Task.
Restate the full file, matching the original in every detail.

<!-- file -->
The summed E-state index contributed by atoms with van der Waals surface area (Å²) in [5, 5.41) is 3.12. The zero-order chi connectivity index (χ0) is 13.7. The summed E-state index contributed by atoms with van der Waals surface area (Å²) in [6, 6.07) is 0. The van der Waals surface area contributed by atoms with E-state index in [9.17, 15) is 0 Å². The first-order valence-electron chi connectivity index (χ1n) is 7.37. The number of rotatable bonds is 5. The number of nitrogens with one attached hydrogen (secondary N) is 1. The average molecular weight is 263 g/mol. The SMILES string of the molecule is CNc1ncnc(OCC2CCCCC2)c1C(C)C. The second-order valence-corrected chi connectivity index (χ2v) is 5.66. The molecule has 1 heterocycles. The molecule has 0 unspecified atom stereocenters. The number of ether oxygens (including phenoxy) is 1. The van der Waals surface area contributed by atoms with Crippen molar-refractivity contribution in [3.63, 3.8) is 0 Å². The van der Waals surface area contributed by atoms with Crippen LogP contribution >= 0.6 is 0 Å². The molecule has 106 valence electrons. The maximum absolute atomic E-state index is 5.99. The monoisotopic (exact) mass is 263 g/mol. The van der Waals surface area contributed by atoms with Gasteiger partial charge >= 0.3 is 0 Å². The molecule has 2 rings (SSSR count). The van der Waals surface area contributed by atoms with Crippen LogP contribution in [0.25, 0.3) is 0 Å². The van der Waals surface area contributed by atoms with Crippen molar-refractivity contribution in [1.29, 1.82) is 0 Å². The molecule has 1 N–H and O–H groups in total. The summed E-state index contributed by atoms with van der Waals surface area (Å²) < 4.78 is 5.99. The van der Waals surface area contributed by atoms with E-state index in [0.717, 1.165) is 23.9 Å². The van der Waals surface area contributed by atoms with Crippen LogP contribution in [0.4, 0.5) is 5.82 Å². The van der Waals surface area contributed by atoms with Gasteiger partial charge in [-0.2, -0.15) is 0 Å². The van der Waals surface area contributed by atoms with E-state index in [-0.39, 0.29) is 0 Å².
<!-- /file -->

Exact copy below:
The summed E-state index contributed by atoms with van der Waals surface area (Å²) in [5, 5.41) is 3.12. The zero-order chi connectivity index (χ0) is 13.7. The summed E-state index contributed by atoms with van der Waals surface area (Å²) in [6, 6.07) is 0. The van der Waals surface area contributed by atoms with E-state index in [9.17, 15) is 0 Å². The first-order valence-electron chi connectivity index (χ1n) is 7.37. The number of rotatable bonds is 5. The number of nitrogens with one attached hydrogen (secondary N) is 1. The average molecular weight is 263 g/mol. The SMILES string of the molecule is CNc1ncnc(OCC2CCCCC2)c1C(C)C. The second-order valence-corrected chi connectivity index (χ2v) is 5.66. The molecule has 1 heterocycles. The molecule has 0 unspecified atom stereocenters. The number of ether oxygens (including phenoxy) is 1. The van der Waals surface area contributed by atoms with Crippen molar-refractivity contribution in [3.63, 3.8) is 0 Å². The van der Waals surface area contributed by atoms with Crippen LogP contribution >= 0.6 is 0 Å². The molecule has 106 valence electrons. The maximum absolute atomic E-state index is 5.99. The monoisotopic (exact) mass is 263 g/mol. The van der Waals surface area contributed by atoms with Gasteiger partial charge >= 0.3 is 0 Å². The molecule has 2 rings (SSSR count). The van der Waals surface area contributed by atoms with Crippen LogP contribution in [0.25, 0.3) is 0 Å². The van der Waals surface area contributed by atoms with Crippen molar-refractivity contribution in [1.29, 1.82) is 0 Å². The molecule has 1 N–H and O–H groups in total. The summed E-state index contributed by atoms with van der Waals surface area (Å²) < 4.78 is 5.99. The van der Waals surface area contributed by atoms with E-state index in [0.717, 1.165) is 23.9 Å². The van der Waals surface area contributed by atoms with Crippen LogP contribution in [0.4, 0.5) is 5.82 Å². The van der Waals surface area contributed by atoms with Gasteiger partial charge in [-0.2, -0.15) is 0 Å². The van der Waals surface area contributed by atoms with E-state index in [-0.39, 0.29) is 0 Å².